It’s also unclear whether increased fuel efficiency causes people to drive more, by any substantial amount. As Plumer noted, the Obama administration’s estimate was that people would drive about 0.1 percent more for every 1 percent increase in fuel efficiency. The Trump administration’s analysis found that the “rebound effect,” as it’s called, would be about twice as high as Obama’s analysis said—though that’s still not a very significant increase.

Experts also questioned the argument that lighter cars will cause more deaths. “The most important question is whether cars on the road are getting more similar in weight, or more dissimilar,” Mark Jacobsen, an economist at the University of California, San Diego, told Plumer. “If you’re bringing down the weight of the heaviest vehicles but not the lightest vehicles, then in the average accident, the cars will be better matched.”

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The Trump administration admits that, under its proposal, both fuel consumption and greenhouse gas emissions would increase by about 4 percent. But it argues that if automakers are forced to make cleaner cars, which may cost slightly more, people will hold onto their dirtier cars for longer. Thus, “smog-forming pollution would actually decrease” by 0.1 percent.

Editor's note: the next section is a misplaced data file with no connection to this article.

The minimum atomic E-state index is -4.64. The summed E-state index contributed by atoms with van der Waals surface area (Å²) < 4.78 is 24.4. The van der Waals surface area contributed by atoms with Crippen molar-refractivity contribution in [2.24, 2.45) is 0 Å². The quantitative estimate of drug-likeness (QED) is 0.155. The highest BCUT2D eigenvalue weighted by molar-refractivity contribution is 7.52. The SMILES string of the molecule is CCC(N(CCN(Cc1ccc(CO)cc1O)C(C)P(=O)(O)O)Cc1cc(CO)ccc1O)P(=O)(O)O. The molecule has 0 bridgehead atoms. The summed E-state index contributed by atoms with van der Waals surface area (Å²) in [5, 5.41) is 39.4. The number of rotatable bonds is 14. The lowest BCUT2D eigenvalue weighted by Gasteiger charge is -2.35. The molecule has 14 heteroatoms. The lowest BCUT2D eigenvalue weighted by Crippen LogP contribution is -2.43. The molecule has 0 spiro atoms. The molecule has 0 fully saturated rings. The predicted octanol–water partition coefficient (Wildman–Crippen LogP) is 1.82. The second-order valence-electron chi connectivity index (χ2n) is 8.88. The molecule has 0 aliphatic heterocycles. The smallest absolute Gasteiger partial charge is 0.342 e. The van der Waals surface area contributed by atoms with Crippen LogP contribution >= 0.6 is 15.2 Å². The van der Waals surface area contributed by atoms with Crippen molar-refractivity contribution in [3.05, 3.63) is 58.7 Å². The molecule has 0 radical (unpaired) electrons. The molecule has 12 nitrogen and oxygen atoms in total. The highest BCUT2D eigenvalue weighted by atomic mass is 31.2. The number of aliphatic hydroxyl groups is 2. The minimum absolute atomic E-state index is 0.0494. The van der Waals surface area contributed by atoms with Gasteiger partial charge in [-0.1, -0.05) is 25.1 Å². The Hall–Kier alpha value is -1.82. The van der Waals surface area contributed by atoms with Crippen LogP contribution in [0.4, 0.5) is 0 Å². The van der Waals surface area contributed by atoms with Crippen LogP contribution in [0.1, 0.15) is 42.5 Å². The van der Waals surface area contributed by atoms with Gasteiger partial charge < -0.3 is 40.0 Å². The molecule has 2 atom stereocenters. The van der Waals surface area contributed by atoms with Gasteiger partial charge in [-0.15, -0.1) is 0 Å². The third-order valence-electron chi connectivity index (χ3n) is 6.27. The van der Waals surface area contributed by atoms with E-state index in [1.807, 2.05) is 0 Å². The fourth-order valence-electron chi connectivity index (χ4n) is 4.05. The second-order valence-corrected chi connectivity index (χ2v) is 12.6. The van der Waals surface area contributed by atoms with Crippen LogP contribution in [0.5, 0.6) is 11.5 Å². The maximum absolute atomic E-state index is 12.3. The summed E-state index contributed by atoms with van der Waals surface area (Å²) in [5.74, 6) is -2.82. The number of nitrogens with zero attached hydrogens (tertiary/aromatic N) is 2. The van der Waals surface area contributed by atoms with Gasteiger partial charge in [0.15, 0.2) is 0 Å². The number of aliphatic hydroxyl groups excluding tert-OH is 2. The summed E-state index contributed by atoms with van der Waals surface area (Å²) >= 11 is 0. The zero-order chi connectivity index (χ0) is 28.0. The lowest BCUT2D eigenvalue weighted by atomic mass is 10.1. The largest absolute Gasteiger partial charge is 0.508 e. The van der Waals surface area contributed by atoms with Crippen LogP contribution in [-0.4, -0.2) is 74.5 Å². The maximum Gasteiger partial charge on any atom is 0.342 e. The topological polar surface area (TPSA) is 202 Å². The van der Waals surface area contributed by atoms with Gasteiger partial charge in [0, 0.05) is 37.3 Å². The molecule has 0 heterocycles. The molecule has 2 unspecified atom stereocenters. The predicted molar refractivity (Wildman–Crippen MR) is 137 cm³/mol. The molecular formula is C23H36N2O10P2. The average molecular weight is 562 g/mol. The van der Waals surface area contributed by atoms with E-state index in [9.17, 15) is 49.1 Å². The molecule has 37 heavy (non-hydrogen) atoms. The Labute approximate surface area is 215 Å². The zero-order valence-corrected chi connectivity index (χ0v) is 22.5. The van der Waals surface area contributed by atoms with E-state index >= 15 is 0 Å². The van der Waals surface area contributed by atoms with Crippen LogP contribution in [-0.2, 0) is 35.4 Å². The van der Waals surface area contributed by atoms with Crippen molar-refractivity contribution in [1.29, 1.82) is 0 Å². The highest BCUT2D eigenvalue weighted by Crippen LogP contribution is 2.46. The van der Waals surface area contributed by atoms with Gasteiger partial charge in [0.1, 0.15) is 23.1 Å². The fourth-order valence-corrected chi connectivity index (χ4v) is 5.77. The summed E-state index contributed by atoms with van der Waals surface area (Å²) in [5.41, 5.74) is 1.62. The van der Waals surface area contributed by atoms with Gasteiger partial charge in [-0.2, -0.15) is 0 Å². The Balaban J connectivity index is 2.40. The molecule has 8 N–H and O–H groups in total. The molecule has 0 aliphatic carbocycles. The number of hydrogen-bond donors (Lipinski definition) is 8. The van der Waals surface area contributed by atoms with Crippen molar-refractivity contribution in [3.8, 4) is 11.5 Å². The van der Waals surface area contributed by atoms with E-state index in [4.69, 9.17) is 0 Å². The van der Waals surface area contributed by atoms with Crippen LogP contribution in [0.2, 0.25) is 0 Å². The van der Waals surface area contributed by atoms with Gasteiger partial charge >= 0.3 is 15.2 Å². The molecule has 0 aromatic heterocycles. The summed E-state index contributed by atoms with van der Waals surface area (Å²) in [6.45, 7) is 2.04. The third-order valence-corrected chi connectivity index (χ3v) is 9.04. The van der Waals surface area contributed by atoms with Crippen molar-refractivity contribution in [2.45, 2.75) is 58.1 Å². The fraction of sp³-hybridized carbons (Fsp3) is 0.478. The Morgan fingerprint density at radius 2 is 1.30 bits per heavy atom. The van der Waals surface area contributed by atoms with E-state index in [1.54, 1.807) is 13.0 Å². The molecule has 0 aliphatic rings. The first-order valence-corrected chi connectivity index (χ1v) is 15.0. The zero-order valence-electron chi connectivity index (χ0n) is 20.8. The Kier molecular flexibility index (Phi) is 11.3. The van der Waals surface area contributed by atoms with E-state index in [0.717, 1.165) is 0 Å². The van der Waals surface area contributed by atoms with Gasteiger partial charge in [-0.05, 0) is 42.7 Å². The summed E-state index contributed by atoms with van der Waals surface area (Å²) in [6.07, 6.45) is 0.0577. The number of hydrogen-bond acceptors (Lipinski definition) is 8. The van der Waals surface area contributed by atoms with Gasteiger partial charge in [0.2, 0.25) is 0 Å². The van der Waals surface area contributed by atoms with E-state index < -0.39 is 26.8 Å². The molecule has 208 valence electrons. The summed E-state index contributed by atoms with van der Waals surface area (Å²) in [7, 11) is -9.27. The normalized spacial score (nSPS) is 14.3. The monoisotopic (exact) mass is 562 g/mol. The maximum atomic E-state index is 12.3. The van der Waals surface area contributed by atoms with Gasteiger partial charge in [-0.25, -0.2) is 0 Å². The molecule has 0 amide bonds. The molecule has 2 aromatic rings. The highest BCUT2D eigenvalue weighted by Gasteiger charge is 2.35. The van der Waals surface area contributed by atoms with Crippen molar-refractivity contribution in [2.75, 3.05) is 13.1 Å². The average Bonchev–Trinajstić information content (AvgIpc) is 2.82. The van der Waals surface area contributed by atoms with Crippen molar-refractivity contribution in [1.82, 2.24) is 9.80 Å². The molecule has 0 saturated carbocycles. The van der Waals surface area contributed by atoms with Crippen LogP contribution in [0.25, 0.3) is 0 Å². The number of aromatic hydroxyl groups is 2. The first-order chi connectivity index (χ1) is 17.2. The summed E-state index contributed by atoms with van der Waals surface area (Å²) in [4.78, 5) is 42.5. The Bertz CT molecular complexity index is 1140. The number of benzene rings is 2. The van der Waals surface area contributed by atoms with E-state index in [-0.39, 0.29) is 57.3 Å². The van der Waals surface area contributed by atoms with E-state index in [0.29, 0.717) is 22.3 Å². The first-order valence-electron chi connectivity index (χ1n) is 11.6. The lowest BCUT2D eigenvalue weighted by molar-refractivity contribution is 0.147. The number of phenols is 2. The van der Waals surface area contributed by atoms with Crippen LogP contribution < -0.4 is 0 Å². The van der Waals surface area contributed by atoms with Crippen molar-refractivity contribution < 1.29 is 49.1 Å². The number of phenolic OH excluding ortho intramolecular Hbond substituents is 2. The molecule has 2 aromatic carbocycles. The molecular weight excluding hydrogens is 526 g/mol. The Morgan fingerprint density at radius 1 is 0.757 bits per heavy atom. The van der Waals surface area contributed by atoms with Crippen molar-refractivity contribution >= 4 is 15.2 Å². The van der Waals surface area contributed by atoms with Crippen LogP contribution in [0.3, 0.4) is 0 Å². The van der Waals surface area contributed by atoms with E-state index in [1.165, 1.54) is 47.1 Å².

Dave Cooke, a senior vehicles analyst at the Union of Concerned Scientists, doesn’t buy it. “There is no consistency to this logic,” he wrote. “They claim that these newer and more efficient vehicles will be so great that everyone will travel more, but not so great that people will want to buy them.” He argued that car manufacturers have been doing well since fuel efficiency standards have been in place. Currently, they’re “on pace for 17 million in annual sales for the fourth consecutive year, extending an industry record.”

The administration can’t say it wasn’t warned about the flaws in its logic. According to The Washington Post, an earlier version of this proposal was presented to the EPA’s Office of Transportation and Air Quality, and officials said it contained “a wide range of errors, use of outdated data, and unsupported assumptions.”

As the Trump administration claims that freezing fuel efficiency standards will actually reduce pollution, it also ignores the health benefits of reducing greenhouse gas emissions. The draft proposal explicitly notes that it would only consider the domestic—not global—health benefits of slowing climate change. That could reduce the estimated climate benefits from the Obama-era car rules by about 87 percent, according to a recent paper.

On Thursday morning, 20 attorneys general pledged to sue the Trump administration over the proposed rule. That afternoon, White House press secretary Sarah Huckabee Sanders tried to soften the administration’s position, saying that the proposal “asked for comments on the range of options. We’re simply opening it up for a comment period, and we’ll make a final decision at the end of that.”

But Trump’s aims here are clear, and so are the consequences. Weakening the Obama standards “would clear the way for vehicles to, by 2030, spew an addition 600 million metric tons of carbon dioxide into the atmosphere—equivalent to the entire annual emissions of Canada,” HuffPost reported. That’s also equivalent to “firing up 30 coal power plants,” said Paul Cort, a lawyer with Earthjustice. And to justify this regressive policy, Trump is using two familiar ingredients: fear and falsehoods.

Emily Atkin is a staff writer at The New Republic.